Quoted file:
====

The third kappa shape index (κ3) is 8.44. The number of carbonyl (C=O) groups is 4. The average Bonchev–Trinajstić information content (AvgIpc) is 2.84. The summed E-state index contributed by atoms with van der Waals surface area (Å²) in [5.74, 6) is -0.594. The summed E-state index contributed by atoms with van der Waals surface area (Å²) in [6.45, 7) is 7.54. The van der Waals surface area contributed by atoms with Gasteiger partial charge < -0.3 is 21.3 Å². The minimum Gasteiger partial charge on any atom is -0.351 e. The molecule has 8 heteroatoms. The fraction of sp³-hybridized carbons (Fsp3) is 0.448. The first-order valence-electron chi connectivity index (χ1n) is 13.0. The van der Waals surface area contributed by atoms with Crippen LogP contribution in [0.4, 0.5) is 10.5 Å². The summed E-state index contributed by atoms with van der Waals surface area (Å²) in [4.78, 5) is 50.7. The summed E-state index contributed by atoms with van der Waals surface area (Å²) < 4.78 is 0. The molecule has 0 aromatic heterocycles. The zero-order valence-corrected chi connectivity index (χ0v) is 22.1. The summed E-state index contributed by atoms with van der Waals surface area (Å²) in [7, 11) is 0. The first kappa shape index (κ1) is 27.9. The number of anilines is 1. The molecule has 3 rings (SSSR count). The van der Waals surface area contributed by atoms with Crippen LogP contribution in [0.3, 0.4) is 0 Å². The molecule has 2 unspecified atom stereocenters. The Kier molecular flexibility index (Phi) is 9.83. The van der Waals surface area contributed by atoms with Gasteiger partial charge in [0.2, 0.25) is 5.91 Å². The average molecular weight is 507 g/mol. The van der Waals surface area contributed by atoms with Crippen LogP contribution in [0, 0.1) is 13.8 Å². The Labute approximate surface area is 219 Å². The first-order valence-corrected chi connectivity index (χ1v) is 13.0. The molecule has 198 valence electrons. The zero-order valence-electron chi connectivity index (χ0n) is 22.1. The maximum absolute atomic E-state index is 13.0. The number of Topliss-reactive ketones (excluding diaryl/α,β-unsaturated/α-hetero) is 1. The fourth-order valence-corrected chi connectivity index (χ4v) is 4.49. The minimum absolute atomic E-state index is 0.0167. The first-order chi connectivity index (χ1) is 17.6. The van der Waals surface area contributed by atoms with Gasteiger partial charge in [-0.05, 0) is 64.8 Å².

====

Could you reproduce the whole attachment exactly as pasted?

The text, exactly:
The third kappa shape index (κ3) is 8.44. The number of carbonyl (C=O) groups is 4. The average Bonchev–Trinajstić information content (AvgIpc) is 2.84. The summed E-state index contributed by atoms with van der Waals surface area (Å²) in [5.74, 6) is -0.594. The summed E-state index contributed by atoms with van der Waals surface area (Å²) in [6.45, 7) is 7.54. The van der Waals surface area contributed by atoms with Gasteiger partial charge < -0.3 is 21.3 Å². The minimum Gasteiger partial charge on any atom is -0.351 e. The molecule has 8 heteroatoms. The fraction of sp³-hybridized carbons (Fsp3) is 0.448. The first-order valence-electron chi connectivity index (χ1n) is 13.0. The van der Waals surface area contributed by atoms with Crippen LogP contribution in [0.4, 0.5) is 10.5 Å². The summed E-state index contributed by atoms with van der Waals surface area (Å²) in [4.78, 5) is 50.7. The summed E-state index contributed by atoms with van der Waals surface area (Å²) < 4.78 is 0. The molecule has 0 aromatic heterocycles. The zero-order valence-corrected chi connectivity index (χ0v) is 22.1. The summed E-state index contributed by atoms with van der Waals surface area (Å²) in [7, 11) is 0. The first kappa shape index (κ1) is 27.9. The number of anilines is 1. The molecule has 3 rings (SSSR count). The van der Waals surface area contributed by atoms with Crippen LogP contribution in [0.3, 0.4) is 0 Å². The molecule has 2 unspecified atom stereocenters. The Kier molecular flexibility index (Phi) is 9.83. The van der Waals surface area contributed by atoms with Gasteiger partial charge in [0.2, 0.25) is 5.91 Å². The average molecular weight is 507 g/mol. The van der Waals surface area contributed by atoms with Crippen LogP contribution in [0, 0.1) is 13.8 Å². The Labute approximate surface area is 219 Å². The first-order valence-corrected chi connectivity index (χ1v) is 13.0. The molecule has 198 valence electrons. The zero-order valence-electron chi connectivity index (χ0n) is 22.1. The maximum absolute atomic E-state index is 13.0. The number of Topliss-reactive ketones (excluding diaryl/α,β-unsaturated/α-hetero) is 1. The fourth-order valence-corrected chi connectivity index (χ4v) is 4.49. The minimum absolute atomic E-state index is 0.0167. The first-order chi connectivity index (χ1) is 17.6. The van der Waals surface area contributed by atoms with Gasteiger partial charge in [-0.05, 0) is 64.8 Å².